Water is usually the go-to choice for hydration, as it’s accessible, cheap, and effective. Fresh juices and herbal teas work well, too. Avoid alcohol and caffeinated drinks, as they’re diuretics that may amplify dehydration and signs of greening out.

Take small amounts of CBD

Cannabidiol, or CBD, is a THC-antagonist, meaning it diminishes or counters the psychoactive effects. Researchers found evidence to conclude CBD inhibits THC metabolism in humans in their trial on CBD effects.

“CBD is capable of antagonizing the effects of THC, even when present in low doses,” Niesink and van Laar confirm. Their trial investigated how and if CBD protects against the psychological results of THC. Results showed it was effective at lower concentrations, so don’t overdo it.

Take a shower

If you feel the signs of an adverse reaction coming on, consider a shower. Use hot or cold water to counter the sweats or chills. Some find the change of location, isolation, and atmosphere can halt or ease the symptoms.

Start a conversation

Having a chat with a friend can take your mind off the situation and limit your reaction. Hanging with good friends is especially helpful, as you’re bound to feel more comfortable and comparatively relaxed. Let them know if you start feeling any green symptoms.

If you’re alone, call or text a friend who will understand your situation. Don’t call 911 and ask if you can die from a weed green out. Passing time and processing THC is your goal, so try to get calm and comfortable. Remember, nobody has died from a weed overdose.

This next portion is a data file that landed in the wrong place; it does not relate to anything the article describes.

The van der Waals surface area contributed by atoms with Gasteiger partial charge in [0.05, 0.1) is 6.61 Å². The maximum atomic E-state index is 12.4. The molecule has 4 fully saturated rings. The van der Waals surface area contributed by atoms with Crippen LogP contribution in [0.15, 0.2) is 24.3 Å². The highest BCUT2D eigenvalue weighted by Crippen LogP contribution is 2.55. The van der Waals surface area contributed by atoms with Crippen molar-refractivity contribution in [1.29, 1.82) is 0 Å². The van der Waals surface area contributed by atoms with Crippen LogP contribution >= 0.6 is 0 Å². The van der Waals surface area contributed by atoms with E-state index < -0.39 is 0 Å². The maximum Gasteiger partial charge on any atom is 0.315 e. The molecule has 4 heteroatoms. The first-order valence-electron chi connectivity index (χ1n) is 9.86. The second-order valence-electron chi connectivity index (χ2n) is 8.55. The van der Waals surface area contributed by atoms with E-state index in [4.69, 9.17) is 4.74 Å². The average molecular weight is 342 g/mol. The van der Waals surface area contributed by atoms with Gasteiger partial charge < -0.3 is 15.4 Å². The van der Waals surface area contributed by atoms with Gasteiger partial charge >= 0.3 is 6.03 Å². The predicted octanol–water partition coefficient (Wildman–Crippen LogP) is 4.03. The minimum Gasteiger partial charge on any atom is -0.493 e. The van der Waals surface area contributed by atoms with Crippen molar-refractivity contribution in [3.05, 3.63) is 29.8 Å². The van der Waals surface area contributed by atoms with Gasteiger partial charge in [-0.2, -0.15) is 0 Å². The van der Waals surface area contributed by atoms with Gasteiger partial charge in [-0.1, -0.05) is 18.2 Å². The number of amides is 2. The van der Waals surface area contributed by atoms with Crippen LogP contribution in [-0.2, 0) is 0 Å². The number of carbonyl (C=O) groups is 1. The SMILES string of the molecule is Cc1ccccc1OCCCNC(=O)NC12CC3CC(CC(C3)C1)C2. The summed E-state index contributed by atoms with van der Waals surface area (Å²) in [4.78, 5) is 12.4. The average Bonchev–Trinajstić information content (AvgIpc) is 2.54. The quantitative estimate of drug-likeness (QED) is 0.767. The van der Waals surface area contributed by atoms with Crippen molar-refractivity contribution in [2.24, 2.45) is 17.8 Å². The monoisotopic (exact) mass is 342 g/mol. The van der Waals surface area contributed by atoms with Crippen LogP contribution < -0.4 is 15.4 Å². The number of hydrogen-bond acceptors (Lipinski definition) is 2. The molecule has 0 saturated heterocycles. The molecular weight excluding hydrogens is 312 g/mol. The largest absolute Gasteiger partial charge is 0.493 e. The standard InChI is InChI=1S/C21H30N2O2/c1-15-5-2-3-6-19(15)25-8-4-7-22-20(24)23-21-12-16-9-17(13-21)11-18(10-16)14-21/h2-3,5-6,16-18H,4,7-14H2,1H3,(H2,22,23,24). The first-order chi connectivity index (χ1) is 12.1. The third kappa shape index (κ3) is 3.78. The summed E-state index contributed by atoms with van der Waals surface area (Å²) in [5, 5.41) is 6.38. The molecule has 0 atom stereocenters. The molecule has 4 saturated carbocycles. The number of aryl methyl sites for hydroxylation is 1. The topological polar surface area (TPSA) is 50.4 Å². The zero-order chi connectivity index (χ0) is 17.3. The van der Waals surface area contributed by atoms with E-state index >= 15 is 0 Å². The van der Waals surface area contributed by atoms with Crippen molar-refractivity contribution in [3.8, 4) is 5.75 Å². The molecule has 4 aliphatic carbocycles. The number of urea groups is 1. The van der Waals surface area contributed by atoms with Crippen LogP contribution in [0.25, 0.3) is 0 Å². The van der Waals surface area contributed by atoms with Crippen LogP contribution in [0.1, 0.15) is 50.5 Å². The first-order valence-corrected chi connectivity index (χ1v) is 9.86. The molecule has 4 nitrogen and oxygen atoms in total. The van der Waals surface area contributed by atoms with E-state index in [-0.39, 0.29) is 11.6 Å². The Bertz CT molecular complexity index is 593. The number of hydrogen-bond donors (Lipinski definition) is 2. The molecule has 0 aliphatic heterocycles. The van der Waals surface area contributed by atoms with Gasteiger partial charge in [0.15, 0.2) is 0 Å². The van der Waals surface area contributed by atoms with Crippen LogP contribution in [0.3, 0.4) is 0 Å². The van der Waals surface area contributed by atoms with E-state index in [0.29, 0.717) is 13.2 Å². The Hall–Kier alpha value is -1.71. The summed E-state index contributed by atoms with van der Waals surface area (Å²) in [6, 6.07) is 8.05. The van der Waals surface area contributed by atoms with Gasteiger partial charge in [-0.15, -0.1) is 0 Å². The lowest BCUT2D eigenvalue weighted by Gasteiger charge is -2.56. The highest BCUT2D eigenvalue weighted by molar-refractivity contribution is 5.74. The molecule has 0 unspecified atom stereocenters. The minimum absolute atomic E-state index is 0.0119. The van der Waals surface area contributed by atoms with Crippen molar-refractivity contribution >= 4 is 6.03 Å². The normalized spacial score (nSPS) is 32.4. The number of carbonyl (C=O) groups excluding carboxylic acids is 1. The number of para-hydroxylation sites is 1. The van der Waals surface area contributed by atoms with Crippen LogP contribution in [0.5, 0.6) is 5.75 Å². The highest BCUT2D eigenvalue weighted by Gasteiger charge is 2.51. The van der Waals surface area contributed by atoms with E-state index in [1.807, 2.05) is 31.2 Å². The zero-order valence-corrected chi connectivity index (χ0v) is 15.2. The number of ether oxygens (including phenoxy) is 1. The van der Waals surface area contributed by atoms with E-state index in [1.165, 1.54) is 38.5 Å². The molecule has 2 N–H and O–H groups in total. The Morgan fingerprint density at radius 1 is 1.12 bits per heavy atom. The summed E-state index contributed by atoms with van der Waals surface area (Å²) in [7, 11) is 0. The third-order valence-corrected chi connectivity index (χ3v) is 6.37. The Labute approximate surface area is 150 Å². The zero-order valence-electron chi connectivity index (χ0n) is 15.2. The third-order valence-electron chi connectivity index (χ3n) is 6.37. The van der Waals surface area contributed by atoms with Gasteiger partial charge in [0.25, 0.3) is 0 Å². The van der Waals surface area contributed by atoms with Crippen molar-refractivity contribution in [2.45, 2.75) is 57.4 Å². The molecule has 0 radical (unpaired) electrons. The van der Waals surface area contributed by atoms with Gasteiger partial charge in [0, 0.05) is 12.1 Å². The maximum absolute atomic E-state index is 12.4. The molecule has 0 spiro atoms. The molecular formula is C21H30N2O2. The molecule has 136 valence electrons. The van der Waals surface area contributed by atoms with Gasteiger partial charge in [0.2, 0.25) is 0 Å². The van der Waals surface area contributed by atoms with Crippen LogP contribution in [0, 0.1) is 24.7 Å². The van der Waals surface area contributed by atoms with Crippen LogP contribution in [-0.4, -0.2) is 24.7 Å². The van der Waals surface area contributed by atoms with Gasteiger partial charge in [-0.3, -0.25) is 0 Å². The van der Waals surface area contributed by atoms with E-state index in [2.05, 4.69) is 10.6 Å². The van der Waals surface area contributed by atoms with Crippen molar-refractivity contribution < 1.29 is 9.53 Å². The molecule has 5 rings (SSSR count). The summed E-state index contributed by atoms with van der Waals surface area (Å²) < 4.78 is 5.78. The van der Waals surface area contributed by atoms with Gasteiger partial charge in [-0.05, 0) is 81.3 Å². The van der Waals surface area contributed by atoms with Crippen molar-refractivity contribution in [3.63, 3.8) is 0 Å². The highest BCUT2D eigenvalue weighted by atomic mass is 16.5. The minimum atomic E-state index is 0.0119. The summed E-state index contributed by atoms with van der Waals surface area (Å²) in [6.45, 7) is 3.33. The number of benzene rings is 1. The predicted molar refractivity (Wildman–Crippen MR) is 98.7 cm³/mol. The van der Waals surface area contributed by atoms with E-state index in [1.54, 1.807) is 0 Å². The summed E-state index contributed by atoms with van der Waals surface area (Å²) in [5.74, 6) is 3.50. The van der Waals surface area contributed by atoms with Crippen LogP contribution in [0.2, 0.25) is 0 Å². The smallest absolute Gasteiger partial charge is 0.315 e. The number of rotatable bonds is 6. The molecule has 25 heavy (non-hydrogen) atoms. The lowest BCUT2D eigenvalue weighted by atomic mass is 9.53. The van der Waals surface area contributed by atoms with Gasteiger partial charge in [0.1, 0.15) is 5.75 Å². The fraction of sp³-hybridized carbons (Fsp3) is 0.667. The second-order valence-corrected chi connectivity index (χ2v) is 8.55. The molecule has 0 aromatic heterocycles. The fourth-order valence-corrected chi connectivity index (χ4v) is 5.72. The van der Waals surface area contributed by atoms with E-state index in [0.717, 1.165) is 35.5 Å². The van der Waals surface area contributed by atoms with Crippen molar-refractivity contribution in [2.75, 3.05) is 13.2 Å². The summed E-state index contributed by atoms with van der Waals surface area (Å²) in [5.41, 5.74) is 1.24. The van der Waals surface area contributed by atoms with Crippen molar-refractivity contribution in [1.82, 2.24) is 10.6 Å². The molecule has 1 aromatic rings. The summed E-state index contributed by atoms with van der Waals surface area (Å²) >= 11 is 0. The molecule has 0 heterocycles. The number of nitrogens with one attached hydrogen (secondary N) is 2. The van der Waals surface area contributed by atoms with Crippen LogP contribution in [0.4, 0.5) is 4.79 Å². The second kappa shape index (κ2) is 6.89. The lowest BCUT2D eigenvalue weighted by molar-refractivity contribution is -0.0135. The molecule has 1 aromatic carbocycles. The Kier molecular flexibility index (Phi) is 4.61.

Make sure you’re in a safe environment

Changing your location or environment can restrict or temper these unfavorable effects. Some people swear by fresh air, and exiting a smoky, stuffy room is often just the ticket. Others claim soothing outdoor locations like a park can help.

Some people prefer to be alone when they feel greened out. Others like being with friends who can assist them through an intense hour or two. Everyone needs a safe environment for a couple of hours.

Taking care of someone who greens out

Greened-out friends may be confused and defensive, so treat them with kid gloves. Present a calm and confident exterior, hold their hand, and assure them you won’t leave. Some need consoling, so remind them that the effects wear off in time.

Ensure you find them a comfortable and peaceful spot where they can relax and wait for nature to take its course. Avoid bright lights and loud music, and improve ventilation to make them comfortable. Make sure they’re breathing easily.

Apart from sympathy, there’s not much you can do other than keep them hydrated. Don’t force them to drink, as too much liquid could cause nausea or induce vomiting.

No more greenies

Greening out can be alarming and scary, but try to remember it’s temporary and should soon level out. Symptoms are manageable and ease over time. Fear is understandable, education is key, and panic is never helpful.

Be judicious with your consumption to avoid the effects of greening out. Know your tolerance and start low and go slow.

Growing your own cannabis can teach you about the plant and its potential. Buy cannabis seeds from The Seed Fair and choose from hundreds of strains at affordable rates.